A game-changer for Veterans' care
Major Andrew Lam welcomes new comprehensive care centre for ex-servicemen and women
As a finance officer posted to the Australian Headquarters Joint Operations Command near Canberra, Major Andrew Lam would frequently walk past a memorial dedicated to men and women who have made the ultimate sacrifice for their country. One name stood out: Lieutenant Michael Fussell.
Lieutenant Fussell, a 25-year-old from the Sydney-based 4th Battalion, Royal Australian Regiment (Commando), was serving with the Special Operations Task Group when he was killed in action by an Improvised Explosive Device while conducting a dismounted patrol in Uruzgan province in 2008.
The people listed on the memorial lost their lives in across all facets of service in the Australian Defence Force (ADF) whether combat or peacekeeping operations, humanitarian missions or on exercises at home or abroad.
Major Lam (pictured with the Centre’s Chair Colonel Professor Bob Lusby) served in the Solomon Islands, Timor Leste and Iraq. Each deployment was different: some involving peacekeeping missions, others discrete combat operations. Major Lam said he remembers the vast majority of people he has served with and has witnessed the difficulties some have faced when they return to civilian life.
“It is part of serving for your country,” he said. “A mate never forgets a mate, and on deployment, your mate becomes your extended family.”
Major Lam welcomed the new National Centre for Veterans’ Healthcare, which opened at Concord Repatriation General Hospital last month.
“A service like the National Centre for Veterans’ could be a game changer for many of our veterans,” he said.
The new comprehensive care centre for former ADF personnel will be Australia’s first and offers specialist physical and mental healthcare services for returned servicemen and women and their families in one location.
“I know that some people on deployment find it hard to re-adjust to the world back home. Sadly some never do,” Major Lam said.
“Unfortunately some veterans slip through the cracks, others are too proud to seek help. Many recover physically from their injuries, but mentally the scars remain.”
The Centre will combine the skills of specialist health professionals across psychology, psychiatry, drug health, pain and rehabilitation medicine, physiotherapy, exercise physiology, dietetics, occupational therapy, diversional therapy, social work and peer support.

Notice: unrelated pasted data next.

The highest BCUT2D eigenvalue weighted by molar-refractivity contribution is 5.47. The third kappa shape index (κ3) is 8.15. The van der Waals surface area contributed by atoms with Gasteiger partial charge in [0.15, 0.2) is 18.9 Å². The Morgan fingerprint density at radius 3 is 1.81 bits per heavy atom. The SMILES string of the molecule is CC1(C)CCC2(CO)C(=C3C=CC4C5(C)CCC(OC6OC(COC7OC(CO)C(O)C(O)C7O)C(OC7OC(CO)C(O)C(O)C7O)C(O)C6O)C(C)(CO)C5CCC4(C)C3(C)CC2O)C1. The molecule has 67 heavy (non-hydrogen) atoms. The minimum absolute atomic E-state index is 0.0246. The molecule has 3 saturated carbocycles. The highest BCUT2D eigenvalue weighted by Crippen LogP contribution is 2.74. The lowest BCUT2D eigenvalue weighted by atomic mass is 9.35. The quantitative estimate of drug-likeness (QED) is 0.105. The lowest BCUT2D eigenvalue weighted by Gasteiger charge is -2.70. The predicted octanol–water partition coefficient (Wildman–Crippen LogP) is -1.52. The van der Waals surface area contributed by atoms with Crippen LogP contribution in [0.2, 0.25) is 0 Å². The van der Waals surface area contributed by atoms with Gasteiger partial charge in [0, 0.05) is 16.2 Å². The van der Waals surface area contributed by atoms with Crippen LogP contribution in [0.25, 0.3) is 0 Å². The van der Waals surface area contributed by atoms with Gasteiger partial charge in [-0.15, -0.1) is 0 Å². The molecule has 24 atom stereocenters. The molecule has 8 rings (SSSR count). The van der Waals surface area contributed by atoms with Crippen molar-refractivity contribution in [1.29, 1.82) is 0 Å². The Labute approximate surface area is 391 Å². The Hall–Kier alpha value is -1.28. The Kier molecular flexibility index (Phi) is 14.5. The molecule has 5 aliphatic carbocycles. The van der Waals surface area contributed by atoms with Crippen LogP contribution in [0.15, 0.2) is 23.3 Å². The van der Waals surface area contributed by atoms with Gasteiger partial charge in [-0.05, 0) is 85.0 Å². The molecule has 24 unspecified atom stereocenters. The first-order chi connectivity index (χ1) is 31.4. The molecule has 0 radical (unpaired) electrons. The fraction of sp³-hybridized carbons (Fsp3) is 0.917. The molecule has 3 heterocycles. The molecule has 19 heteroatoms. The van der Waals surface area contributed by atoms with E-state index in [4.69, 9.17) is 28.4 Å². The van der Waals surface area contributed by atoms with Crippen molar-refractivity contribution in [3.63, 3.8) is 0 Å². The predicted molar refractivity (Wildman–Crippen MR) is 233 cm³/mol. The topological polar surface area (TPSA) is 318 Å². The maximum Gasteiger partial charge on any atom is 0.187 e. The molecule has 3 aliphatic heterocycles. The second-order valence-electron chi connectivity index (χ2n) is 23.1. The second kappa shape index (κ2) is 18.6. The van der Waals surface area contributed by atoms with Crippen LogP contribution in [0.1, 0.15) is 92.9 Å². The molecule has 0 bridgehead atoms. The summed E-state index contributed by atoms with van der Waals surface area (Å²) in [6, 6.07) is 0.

“I count myself as a lucky one, but I too required a period of adjustment with all my returns. I even had to leave home for a while because I couldn’t sleep as it was too quiet compared to where I had been deployed to. Luckily I had accommodation which was closer to a freeway and welcomed the noise of semi-trailers flying past as part of re-integrating back home,” he said.
Concord Hospital has a proud history of looking after our nation’s military and veteran community. The National Centre for Veterans’ Healthcare will move into a dedicated space in the new Clinical Services Building, part of the $341.2 million redevelopment of Concord Hospital.
To ensure veterans and their families from regional and rural areas, and interstate, can access the Centre, the District is building purpose-built residential accommodation, known as Fussell House. This will allow veterans and their families can stay onsite while the veteran accesses the Centre.
Major Lam said it was vital spouses and carers are seen as an important part of care planning and treatment.
“I have a good support network. At the core of it is my wife Stefanie and my family. Family support is essential in all facets of service life whether it is at home or abroad. For an initiative like Fussell House to allow families to be close to any ex-serviceman or woman whilst they are receiving treatment is so important.”
Major Lam is a reservist in the ADF with his primary employment being an investigator with the NSW Police Force.